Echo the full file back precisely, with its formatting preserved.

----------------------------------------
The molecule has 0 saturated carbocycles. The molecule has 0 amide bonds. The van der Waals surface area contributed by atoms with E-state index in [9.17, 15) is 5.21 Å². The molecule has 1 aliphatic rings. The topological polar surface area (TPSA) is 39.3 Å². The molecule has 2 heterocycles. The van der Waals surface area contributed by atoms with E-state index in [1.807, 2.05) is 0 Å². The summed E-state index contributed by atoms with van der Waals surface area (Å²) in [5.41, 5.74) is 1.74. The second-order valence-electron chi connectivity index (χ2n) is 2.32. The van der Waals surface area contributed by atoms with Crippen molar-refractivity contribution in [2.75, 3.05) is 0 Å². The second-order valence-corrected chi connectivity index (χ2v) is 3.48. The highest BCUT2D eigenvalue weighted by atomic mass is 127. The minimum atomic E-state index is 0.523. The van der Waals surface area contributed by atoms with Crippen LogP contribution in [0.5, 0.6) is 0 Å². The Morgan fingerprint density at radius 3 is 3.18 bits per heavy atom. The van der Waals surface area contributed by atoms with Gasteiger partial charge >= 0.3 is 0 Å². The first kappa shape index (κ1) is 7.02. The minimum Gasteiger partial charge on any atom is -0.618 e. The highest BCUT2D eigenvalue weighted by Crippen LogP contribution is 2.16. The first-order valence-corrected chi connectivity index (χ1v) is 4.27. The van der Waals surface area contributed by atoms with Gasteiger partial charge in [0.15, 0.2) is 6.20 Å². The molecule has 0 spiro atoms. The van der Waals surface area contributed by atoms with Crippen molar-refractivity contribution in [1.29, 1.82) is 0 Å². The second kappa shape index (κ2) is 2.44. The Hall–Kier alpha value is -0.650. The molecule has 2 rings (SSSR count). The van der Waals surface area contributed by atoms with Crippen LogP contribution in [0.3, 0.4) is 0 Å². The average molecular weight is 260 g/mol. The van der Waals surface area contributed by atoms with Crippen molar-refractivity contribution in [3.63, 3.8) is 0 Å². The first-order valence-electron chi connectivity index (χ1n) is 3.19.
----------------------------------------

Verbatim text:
The molecule has 0 saturated carbocycles. The molecule has 0 amide bonds. The van der Waals surface area contributed by atoms with E-state index in [9.17, 15) is 5.21 Å². The molecule has 1 aliphatic rings. The topological polar surface area (TPSA) is 39.3 Å². The molecule has 2 heterocycles. The van der Waals surface area contributed by atoms with E-state index in [1.807, 2.05) is 0 Å². The summed E-state index contributed by atoms with van der Waals surface area (Å²) in [5.41, 5.74) is 1.74. The second-order valence-electron chi connectivity index (χ2n) is 2.32. The van der Waals surface area contributed by atoms with Crippen molar-refractivity contribution in [2.75, 3.05) is 0 Å². The second-order valence-corrected chi connectivity index (χ2v) is 3.48. The highest BCUT2D eigenvalue weighted by atomic mass is 127. The minimum atomic E-state index is 0.523. The van der Waals surface area contributed by atoms with Crippen LogP contribution in [0.5, 0.6) is 0 Å². The Morgan fingerprint density at radius 3 is 3.18 bits per heavy atom. The van der Waals surface area contributed by atoms with Gasteiger partial charge >= 0.3 is 0 Å². The first kappa shape index (κ1) is 7.02. The minimum Gasteiger partial charge on any atom is -0.618 e. The highest BCUT2D eigenvalue weighted by Crippen LogP contribution is 2.16. The first-order valence-corrected chi connectivity index (χ1v) is 4.27. The van der Waals surface area contributed by atoms with Gasteiger partial charge in [0.15, 0.2) is 6.20 Å². The molecule has 0 spiro atoms. The van der Waals surface area contributed by atoms with Crippen molar-refractivity contribution in [1.29, 1.82) is 0 Å². The second kappa shape index (κ2) is 2.44. The Hall–Kier alpha value is -0.650. The molecule has 2 rings (SSSR count). The van der Waals surface area contributed by atoms with Crippen LogP contribution in [0.3, 0.4) is 0 Å². The average molecular weight is 260 g/mol. The van der Waals surface area contributed by atoms with Crippen molar-refractivity contribution in [3.63, 3.8) is 0 Å². The first-order valence-electron chi connectivity index (χ1n) is 3.19.